The national (non-local) news media has different priorities than the local news media. If one seeks to build a collection of stories about local events, the national news media may be insufficient, with the exception of local news which "bubbles" up to the national news media. If we rely exclusively on national media, or build collections exclusively on their reports, we could be late to the important milestones which precipitate major local events, thus, run the risk of losing important stories due to link rot and content drift. Consequently, it is important to consult local sources affected by local events. Our goal is to provide a suite of tools (beginning with two) under the umbrella of the Local Memory Project (LMP) to help users and small communities discover, collect, build, archive, and share collections of stories for important local events by leveraging local news sources. The first service (Geo) returns a list of local news sources (Newspaper, TV and Radio stations) in order of proximity to a user-supplied zip code. The second service (Local Stories Collection Generator) discovers, collects and archives a collection of news stories about a story or event represented by a user-supplied query and zip code pair. We evaluated 20 pairs of collections - Local (generated by our system) and non-Local by measuring archival coverage, tweet index rate, temporal range, precision, and sub-collections overlap. Our experimental results showed Local and non-Local collections with archive rates of 0.63 and 0.83, respectively, and a tweet index rates of 0.59 and 0.80, respectively. Local collections produced older stories than non-Local collections, but had a lower precision (relevance) of 0.77 compared to a non-Local precision of 0.91. These results indicate that Local collections are less exposed, thus less popular than their non-Local counterpart.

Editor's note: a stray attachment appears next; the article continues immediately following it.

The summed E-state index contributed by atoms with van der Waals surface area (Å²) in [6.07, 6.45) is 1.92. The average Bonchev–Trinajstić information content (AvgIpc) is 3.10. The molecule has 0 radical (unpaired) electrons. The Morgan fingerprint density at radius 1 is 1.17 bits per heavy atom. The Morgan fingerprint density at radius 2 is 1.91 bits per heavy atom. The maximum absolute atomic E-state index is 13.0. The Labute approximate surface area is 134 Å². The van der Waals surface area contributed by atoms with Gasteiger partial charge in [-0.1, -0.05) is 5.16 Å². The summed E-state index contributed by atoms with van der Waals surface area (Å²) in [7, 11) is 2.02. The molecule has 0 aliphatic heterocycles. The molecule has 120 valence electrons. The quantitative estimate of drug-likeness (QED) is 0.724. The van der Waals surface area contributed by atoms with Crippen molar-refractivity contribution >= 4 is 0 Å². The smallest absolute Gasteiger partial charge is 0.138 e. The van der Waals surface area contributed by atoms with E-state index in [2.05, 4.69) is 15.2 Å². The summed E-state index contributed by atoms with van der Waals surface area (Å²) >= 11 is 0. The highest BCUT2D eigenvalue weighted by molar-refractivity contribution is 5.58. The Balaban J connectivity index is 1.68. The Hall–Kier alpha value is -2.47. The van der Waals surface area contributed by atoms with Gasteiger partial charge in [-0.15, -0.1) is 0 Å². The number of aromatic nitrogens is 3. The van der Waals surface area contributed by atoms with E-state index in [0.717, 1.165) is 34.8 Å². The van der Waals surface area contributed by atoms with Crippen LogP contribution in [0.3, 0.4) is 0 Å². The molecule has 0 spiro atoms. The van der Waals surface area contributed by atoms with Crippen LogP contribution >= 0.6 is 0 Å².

Moderators
avatar for Justin F. Brunelle

Justin F. Brunelle

Lead Researcher, The MITRE Corporation
Lead Researcher at The MITRE Corporation and Adjunct Assistant Professor at Old Dominion University. Research interests include: | web science, digital preservation, cloud computing, emerging technologies

Speakers
avatar for Federico Nanni

Federico Nanni

Researcher, University of Mannheim
MN

Michael Nelson

Professor, Old Dominion University
avatar for Alexander C. Nwala

Alexander C. Nwala

PhD Student/Research Assistant, Old Dominion University
avatar for Michele Weigle

Michele Weigle

Associate Professor, Old Dominion University
avatar for Adam Ziegler

Adam Ziegler

Managing Director, Harvard Library Innovation Lab, Harvard University
Adam Ziegler is an attorney and member of the Library Innovation Lab at Harvard Law School where he leads technology projects like Free the Law, Perma.cc and H2O. Before taking that role, he co-founded a legal tech startup named Mootus and represented clients for over a decade at... Read More →


Wednesday June 21, 2017 14:00 - 15:30
Innis Town Hall 2 Sussex Ave, Toronto, ON M5S 1J5

Attendees (20)